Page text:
Fireworks weren't the only spectacle on New Year's Day—as a mesmorising supermoon appeared in the night sky on January 1.
A supermoon is an optical effect that makes a full moon appear much larger than normal. This happens when a full moon coincides with the moment the moon is closest to the Earth during its elliptical orbit. Supermoons appear 14% larger and 30% brighter than a micromoon, which is when the moon's orbit is furthest away from the Earth.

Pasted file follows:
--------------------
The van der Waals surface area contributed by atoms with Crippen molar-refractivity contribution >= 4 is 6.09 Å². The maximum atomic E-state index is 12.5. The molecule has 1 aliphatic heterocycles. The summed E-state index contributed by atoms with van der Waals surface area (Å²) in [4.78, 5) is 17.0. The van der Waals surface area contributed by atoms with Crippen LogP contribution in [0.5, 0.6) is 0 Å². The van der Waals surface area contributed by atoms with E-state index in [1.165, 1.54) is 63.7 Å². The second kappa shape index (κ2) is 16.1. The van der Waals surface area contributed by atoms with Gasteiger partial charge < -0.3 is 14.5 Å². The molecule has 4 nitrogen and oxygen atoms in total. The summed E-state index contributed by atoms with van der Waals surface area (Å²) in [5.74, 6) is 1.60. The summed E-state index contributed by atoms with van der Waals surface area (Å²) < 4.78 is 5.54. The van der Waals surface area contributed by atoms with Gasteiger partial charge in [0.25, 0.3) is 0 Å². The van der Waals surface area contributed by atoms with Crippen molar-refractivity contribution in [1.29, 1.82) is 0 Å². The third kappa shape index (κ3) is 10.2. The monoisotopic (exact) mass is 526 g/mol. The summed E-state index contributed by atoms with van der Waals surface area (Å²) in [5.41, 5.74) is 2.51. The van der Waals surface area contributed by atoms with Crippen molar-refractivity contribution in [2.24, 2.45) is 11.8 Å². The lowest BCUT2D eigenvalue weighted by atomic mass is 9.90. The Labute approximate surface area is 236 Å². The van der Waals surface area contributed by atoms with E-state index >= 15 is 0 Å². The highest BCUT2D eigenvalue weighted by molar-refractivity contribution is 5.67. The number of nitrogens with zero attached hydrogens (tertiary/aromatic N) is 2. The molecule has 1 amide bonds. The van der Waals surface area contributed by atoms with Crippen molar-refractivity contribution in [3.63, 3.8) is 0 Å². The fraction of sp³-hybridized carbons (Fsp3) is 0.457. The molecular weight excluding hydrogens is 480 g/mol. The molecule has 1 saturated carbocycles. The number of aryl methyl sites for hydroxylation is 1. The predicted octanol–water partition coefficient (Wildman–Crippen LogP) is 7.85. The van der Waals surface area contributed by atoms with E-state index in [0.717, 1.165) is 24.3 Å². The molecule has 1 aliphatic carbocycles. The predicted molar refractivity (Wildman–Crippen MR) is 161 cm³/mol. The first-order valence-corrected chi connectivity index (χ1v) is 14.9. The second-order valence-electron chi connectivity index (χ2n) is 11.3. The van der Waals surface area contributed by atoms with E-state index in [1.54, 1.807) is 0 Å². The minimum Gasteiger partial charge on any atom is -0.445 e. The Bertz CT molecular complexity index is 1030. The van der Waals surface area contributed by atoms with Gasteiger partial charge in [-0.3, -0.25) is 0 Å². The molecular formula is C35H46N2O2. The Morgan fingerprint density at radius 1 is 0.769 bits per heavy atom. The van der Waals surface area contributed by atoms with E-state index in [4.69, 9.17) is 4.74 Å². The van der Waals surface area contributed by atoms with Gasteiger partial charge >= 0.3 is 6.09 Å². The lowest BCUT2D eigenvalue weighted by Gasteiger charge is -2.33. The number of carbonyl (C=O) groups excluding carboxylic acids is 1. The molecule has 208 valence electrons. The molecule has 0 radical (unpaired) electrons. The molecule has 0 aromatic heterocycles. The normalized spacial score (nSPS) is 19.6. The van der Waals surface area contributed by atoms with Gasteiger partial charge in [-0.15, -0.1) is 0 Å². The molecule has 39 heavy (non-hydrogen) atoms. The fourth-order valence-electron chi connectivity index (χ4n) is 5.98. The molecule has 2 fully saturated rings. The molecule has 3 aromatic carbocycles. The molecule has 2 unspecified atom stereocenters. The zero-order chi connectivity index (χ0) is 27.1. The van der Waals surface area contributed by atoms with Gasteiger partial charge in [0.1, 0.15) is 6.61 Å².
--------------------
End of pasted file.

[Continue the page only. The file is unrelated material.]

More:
Those who missed out on the New Year moon will have another chance to spot the impressive natural satellite on January 31, when the supermoon happens during a total lunar eclipse. But don't always expect a supermoon twice a month. On average, supermoons occur every 414 days, according to Space.com.